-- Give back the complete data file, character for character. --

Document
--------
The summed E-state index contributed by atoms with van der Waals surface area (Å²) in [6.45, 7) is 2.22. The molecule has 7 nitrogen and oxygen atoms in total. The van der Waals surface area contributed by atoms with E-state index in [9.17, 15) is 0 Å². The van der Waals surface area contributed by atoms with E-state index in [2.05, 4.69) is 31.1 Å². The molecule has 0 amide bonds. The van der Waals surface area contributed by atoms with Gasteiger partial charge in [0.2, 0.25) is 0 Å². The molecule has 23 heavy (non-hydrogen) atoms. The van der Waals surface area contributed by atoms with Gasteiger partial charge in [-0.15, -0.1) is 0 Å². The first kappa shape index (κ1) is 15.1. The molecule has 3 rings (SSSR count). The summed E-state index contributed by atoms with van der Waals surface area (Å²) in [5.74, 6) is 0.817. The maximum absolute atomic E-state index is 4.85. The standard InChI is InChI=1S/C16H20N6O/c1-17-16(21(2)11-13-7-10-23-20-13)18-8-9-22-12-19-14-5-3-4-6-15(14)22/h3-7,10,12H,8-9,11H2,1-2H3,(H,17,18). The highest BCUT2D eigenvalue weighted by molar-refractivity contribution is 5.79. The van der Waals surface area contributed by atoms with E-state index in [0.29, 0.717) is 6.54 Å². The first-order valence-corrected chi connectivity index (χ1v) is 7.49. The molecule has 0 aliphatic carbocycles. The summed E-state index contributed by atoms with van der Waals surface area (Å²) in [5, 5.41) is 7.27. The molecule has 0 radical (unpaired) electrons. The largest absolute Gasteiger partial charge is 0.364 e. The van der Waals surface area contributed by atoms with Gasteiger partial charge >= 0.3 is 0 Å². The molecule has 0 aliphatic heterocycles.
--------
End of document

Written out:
The summed E-state index contributed by atoms with van der Waals surface area (Å²) in [6.45, 7) is 2.22. The molecule has 7 nitrogen and oxygen atoms in total. The van der Waals surface area contributed by atoms with E-state index in [9.17, 15) is 0 Å². The van der Waals surface area contributed by atoms with E-state index in [2.05, 4.69) is 31.1 Å². The molecule has 0 amide bonds. The van der Waals surface area contributed by atoms with Gasteiger partial charge in [0.2, 0.25) is 0 Å². The molecule has 23 heavy (non-hydrogen) atoms. The van der Waals surface area contributed by atoms with Gasteiger partial charge in [-0.15, -0.1) is 0 Å². The first kappa shape index (κ1) is 15.1. The molecule has 3 rings (SSSR count). The summed E-state index contributed by atoms with van der Waals surface area (Å²) in [5.74, 6) is 0.817. The maximum absolute atomic E-state index is 4.85. The standard InChI is InChI=1S/C16H20N6O/c1-17-16(21(2)11-13-7-10-23-20-13)18-8-9-22-12-19-14-5-3-4-6-15(14)22/h3-7,10,12H,8-9,11H2,1-2H3,(H,17,18). The highest BCUT2D eigenvalue weighted by molar-refractivity contribution is 5.79. The van der Waals surface area contributed by atoms with E-state index in [0.29, 0.717) is 6.54 Å². The first-order valence-corrected chi connectivity index (χ1v) is 7.49. The molecule has 0 aliphatic carbocycles. The summed E-state index contributed by atoms with van der Waals surface area (Å²) in [5, 5.41) is 7.27. The molecule has 0 radical (unpaired) electrons. The largest absolute Gasteiger partial charge is 0.364 e. The van der Waals surface area contributed by atoms with Gasteiger partial charge >= 0.3 is 0 Å². The molecule has 0 aliphatic heterocycles.